Stephanie Feeback and Matt Calvert (Kelly Johnson)

All reviews are written by Cappies student critics and edited by Cappies adult mentors prior to publishing.

Madelyn Paquette, a student at McLean High School , reviews ‘You Can’t Take It with You’ performed by Chantilly High School as a part of the Cappies Critics and Awards Program.

Meeting the girlfriend’s family: it’s the ultimate test for a new relationship. How formally should you dress? Can you call them by their first names or is that disrespectful? Will they set off fireworks in the basement, demonstrate their interpretive dance and xylophone skills, and cause the entire household to be arrested for un-American activities? Tony Kirby certainly has some unusual questions to answer when he visits the Sycamore clan for the first time. But only one really matters: can his love for Alice survive this madhouse? Chantilly High School found heart in this pandemonium with their boisterous production of You Can’t Take It With You.

You Can’t Take It With You is a comedy written by George S. Kaufman and Moss Hart. The play was awarded the 1937 Pulitzer Prize for Drama, and was adapted into a 1938 Frank Capra film starring Jimmy Stewart, which won the Academy Award for Best Picture. It is the story of Alice Sycamore and Tony Kirby, a young couple from vastly different backgrounds. When the pair becomes engaged, their families must come together for the first time at a dinner hosted by Alice. However, when Tony brings his parents to visit this eccentric bunch one day too early, chaos and hilarity ensue.

Stephanie Feeback was a true delight as the hapless Alice Sycamore. She provided a refreshing contrast to the over-the-top antics surrounding her, with subtler but truly appropriate physicality and an expansive emotional range. Her breakdown near the play’s conclusion was particularly impressive in its honest execution, adding a necessary touch of pathos to the preceding farcical insanity. Her romantic counterpart Matt Calvert had superb chemistry with Feeback in the role of Tony, enhancing the believability of the strength of their bond. Calvert demonstrated his considerable talents in every aspect of his performance, from his perfectly understated humorous beats to his commitment to all of his character relationships. Tension practically radiated from his facial expressions and gestures when he interacted with his father, Mr. Kirby.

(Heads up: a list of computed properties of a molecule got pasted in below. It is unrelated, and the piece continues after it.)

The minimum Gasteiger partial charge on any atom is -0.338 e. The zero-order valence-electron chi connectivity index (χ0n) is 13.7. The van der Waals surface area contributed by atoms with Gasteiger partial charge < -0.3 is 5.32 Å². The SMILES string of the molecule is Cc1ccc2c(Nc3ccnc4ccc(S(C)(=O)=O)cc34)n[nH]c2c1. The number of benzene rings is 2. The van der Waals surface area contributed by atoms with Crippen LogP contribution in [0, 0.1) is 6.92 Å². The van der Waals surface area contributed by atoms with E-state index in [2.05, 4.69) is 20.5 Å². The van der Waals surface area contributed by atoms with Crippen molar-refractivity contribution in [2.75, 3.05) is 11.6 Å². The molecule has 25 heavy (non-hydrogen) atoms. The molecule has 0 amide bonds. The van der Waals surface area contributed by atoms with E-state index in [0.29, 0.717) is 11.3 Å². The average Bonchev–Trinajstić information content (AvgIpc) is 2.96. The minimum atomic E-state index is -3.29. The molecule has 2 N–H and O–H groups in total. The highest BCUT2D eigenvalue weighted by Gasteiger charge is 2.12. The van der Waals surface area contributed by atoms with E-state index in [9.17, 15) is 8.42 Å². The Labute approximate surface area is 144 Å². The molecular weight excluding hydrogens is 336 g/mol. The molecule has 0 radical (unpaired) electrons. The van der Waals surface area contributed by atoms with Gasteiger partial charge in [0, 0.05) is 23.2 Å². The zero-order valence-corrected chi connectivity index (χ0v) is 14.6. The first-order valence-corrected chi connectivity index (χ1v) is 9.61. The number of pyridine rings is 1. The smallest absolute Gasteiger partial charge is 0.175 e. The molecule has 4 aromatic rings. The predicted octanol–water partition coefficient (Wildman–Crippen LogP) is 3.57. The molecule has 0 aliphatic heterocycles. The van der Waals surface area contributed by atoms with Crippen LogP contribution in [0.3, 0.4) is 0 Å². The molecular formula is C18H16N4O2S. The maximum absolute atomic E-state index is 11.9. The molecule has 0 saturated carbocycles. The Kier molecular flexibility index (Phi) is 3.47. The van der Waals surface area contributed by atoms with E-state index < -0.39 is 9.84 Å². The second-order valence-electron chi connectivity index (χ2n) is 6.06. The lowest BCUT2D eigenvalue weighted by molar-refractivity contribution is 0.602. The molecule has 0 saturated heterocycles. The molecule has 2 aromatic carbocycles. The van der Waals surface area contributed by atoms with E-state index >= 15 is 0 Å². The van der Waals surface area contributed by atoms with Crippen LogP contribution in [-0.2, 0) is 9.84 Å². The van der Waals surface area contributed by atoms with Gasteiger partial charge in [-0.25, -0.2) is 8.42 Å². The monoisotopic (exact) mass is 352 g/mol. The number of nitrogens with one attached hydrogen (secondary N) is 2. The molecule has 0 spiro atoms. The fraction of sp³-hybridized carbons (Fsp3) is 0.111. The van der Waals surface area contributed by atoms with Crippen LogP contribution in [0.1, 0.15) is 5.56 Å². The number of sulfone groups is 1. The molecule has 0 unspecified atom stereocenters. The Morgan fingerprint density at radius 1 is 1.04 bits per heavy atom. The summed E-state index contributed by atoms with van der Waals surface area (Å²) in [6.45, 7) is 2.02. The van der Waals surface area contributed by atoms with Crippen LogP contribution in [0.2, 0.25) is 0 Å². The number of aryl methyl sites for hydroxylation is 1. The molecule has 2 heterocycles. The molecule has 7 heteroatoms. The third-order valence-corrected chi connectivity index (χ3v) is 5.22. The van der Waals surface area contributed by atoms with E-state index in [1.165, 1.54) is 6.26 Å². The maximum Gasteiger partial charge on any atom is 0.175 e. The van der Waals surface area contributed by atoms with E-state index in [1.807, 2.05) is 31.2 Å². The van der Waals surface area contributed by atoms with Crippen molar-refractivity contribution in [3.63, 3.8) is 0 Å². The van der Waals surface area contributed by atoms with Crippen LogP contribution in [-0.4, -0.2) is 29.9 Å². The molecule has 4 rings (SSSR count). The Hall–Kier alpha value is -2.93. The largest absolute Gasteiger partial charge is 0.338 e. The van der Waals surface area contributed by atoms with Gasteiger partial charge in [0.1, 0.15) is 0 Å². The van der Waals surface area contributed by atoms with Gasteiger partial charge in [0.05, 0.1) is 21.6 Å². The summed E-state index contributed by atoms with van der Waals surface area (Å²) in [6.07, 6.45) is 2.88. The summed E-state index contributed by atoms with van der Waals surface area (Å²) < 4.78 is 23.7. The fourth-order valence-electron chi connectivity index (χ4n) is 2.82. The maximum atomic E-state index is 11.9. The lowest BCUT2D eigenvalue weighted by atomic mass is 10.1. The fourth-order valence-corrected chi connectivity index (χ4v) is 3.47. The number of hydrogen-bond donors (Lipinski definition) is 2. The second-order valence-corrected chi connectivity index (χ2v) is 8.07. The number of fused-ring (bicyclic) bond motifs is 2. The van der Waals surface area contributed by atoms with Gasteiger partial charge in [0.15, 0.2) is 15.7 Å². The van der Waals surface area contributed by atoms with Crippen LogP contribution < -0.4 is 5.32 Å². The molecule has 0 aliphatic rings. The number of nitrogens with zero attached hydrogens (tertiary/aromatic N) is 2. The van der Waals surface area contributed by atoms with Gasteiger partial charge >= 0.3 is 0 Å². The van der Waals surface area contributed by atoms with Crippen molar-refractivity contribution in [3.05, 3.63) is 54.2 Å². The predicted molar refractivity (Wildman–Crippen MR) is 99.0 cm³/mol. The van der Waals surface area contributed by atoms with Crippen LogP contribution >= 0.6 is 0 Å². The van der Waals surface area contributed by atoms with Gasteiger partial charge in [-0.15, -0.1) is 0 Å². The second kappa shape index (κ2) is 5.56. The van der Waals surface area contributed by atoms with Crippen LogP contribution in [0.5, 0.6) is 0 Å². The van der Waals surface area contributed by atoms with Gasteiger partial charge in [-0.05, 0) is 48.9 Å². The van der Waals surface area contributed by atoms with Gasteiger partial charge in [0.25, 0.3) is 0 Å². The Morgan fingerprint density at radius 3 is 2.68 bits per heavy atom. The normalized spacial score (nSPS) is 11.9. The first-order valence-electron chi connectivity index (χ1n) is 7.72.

Chantilly’s cast was practically bursting with fascinating and hilarious supporting characters who filled their roles with uproarious absurdity. Brooke Johnson was nothing short of hysterical as Madame Kolenkhov. Johnson seized this traditionally male role with true dynamism and dominated the stage with her outrageously stylized performance, leaving the audience rolling in their seats with laughter. Another crowd favorite was Ed, played by Josh Lutz with fittingly oblivious enthusiasm. He crafted an adorably absent-minded persona with consistently side-splitting results. On the other end of the spectrum, Devyn Tinker proved to be a master of more serious moments as Mr. Kirby, endowing the Wall Street executive with rigid repression and severity which was a necessary contrast to Alice’s outlandish family. The entire cast remained firmly in character in their background reactions, and even actors in more supporting roles, such as Mr. De Pinna (Matt Manalel) and Gay Wellington (Chloe Vasquez), created riotously memorable moments.

The technical elements of the production were utterly superb. The set was absolutely incredible in its scope and detail, including multiple levels, off-stage rooms, and amusingly whimsical touches which were not only absolutely appropriate for the Sycamore clan, but contributed to comedic episodes in the show. Lights also did an excellent job establishing the setting, with simple but well-executed cues to illustrate the time of day and clean fades.

Although they might at first seem ridiculous, the Sycamores have found something that many people never truly achieve: happiness. Chantilly High School illuminated the unexpected wisdom in their lunacy with their exuberant production of You Can’t Take It With You.